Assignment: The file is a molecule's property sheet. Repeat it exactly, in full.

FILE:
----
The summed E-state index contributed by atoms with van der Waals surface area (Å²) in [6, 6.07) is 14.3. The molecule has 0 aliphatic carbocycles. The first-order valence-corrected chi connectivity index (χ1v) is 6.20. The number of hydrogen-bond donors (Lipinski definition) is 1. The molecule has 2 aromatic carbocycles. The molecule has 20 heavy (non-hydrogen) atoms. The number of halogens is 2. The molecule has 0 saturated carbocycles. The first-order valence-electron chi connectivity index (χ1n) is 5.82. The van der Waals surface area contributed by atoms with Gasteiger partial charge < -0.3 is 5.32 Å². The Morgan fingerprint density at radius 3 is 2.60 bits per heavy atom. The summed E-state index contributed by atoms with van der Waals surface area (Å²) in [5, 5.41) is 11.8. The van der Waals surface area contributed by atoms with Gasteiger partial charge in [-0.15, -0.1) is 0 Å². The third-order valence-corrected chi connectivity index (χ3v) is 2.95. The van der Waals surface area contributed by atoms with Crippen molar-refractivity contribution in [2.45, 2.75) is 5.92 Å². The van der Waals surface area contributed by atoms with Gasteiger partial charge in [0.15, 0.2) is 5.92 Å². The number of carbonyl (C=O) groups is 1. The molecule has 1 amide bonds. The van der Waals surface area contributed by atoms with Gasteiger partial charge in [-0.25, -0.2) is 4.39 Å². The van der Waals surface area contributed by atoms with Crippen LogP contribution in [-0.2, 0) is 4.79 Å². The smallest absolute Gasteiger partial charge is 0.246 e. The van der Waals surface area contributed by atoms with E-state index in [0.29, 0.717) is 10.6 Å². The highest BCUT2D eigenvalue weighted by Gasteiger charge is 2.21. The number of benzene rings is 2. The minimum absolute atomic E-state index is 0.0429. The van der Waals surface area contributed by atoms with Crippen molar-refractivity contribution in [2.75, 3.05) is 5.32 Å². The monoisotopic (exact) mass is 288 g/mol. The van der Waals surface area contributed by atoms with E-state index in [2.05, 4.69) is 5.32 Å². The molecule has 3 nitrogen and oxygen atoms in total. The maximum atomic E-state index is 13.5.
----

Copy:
The summed E-state index contributed by atoms with van der Waals surface area (Å²) in [6, 6.07) is 14.3. The molecule has 0 aliphatic carbocycles. The first-order valence-corrected chi connectivity index (χ1v) is 6.20. The number of hydrogen-bond donors (Lipinski definition) is 1. The molecule has 2 aromatic carbocycles. The molecule has 20 heavy (non-hydrogen) atoms. The number of halogens is 2. The molecule has 0 saturated carbocycles. The first-order valence-electron chi connectivity index (χ1n) is 5.82. The van der Waals surface area contributed by atoms with Gasteiger partial charge < -0.3 is 5.32 Å². The Morgan fingerprint density at radius 3 is 2.60 bits per heavy atom. The summed E-state index contributed by atoms with van der Waals surface area (Å²) in [5, 5.41) is 11.8. The van der Waals surface area contributed by atoms with Gasteiger partial charge in [-0.15, -0.1) is 0 Å². The third-order valence-corrected chi connectivity index (χ3v) is 2.95. The van der Waals surface area contributed by atoms with Crippen molar-refractivity contribution in [2.45, 2.75) is 5.92 Å². The van der Waals surface area contributed by atoms with Gasteiger partial charge in [0.15, 0.2) is 5.92 Å². The number of carbonyl (C=O) groups is 1. The molecule has 1 amide bonds. The van der Waals surface area contributed by atoms with Gasteiger partial charge in [-0.25, -0.2) is 4.39 Å². The van der Waals surface area contributed by atoms with Crippen LogP contribution in [-0.2, 0) is 4.79 Å². The smallest absolute Gasteiger partial charge is 0.246 e. The van der Waals surface area contributed by atoms with E-state index in [0.29, 0.717) is 10.6 Å². The highest BCUT2D eigenvalue weighted by Gasteiger charge is 2.21. The number of benzene rings is 2. The minimum absolute atomic E-state index is 0.0429. The van der Waals surface area contributed by atoms with Crippen molar-refractivity contribution in [2.75, 3.05) is 5.32 Å². The monoisotopic (exact) mass is 288 g/mol. The van der Waals surface area contributed by atoms with E-state index in [2.05, 4.69) is 5.32 Å². The molecule has 3 nitrogen and oxygen atoms in total. The maximum atomic E-state index is 13.5.